I met her in 1990 and in 1991 I married her. She is still the most positive and driven person I know. Her strength shows like a bright light in the darkness. Here is a person that could have easily given up and used her life’s adversity as a justification for doing so. Instead she used fortitude and indomitable spirit to relearn life survival skills. When doctors suspected she would never walk again, she did walk. When they said she might never talk again, she spoke. When people declared she was not capable of raising her son she did raise him to be a fine young man and a wonderful father to his own children now.

Donna still shows her strength today. She is now also a breast cancer survivor. She faced that disease with the same positive attitude she applies to everything. When first diagnosed her biggest concern was who was going to babysit the grandchildren while she went through cancer treatments. She held my Mother’s hand when she faced breast cancer following the year after her own recovery. She now gives comfort to my Father as he faces terminal bladder cancer. My wife’s energy, smiles, and laughter is never ending. When I think of heroes in the world she ranks amongst the highest. More than a sports hero, or movie hero she is a real life hero.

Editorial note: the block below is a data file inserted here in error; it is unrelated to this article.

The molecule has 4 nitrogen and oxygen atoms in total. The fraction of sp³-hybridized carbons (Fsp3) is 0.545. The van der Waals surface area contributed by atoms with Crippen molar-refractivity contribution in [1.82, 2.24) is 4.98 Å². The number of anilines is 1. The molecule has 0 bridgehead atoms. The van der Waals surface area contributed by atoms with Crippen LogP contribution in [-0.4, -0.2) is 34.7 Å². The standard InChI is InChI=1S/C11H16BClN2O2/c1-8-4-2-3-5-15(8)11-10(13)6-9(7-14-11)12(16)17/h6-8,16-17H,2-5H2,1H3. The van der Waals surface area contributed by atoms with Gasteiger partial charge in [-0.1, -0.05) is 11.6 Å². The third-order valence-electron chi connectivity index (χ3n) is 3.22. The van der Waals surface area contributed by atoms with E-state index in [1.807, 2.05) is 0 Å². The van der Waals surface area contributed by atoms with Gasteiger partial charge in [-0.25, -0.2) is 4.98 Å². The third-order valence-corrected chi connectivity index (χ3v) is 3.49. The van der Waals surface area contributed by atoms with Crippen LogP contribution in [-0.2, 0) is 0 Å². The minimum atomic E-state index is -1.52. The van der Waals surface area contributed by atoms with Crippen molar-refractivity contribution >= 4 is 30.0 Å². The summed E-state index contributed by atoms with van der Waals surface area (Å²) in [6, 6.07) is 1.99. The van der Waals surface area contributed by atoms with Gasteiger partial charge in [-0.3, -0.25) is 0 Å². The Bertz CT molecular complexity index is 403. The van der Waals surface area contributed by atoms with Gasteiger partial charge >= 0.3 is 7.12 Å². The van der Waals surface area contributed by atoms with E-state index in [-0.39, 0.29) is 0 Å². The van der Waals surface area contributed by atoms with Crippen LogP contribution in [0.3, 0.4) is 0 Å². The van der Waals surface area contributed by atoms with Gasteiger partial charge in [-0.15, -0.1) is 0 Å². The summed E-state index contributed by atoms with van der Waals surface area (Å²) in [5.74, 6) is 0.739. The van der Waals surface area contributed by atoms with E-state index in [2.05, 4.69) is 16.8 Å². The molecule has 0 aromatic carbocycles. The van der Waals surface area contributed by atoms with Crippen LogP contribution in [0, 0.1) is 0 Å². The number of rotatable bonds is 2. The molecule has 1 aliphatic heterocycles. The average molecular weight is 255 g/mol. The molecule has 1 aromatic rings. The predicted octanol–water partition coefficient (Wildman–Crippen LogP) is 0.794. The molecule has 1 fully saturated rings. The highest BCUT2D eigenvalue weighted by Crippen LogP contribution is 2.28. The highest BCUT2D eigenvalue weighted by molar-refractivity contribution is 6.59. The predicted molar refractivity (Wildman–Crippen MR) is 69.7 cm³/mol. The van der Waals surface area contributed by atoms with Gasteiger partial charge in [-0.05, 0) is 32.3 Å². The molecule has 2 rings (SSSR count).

A positive attitude is one of life’s most important tools. My spouse’s story is proof that with the proper attitude you can survive and thrive through what ever life throws into your path. You choose your attitude. Anyone can choose to “cave in” to challenges or stand up and face them. You can choose to climb over obstacles or give up and never recover from adversity. It is your attitude that determines your altitude.

Sunday, January 17, 2010

Quest for Excellence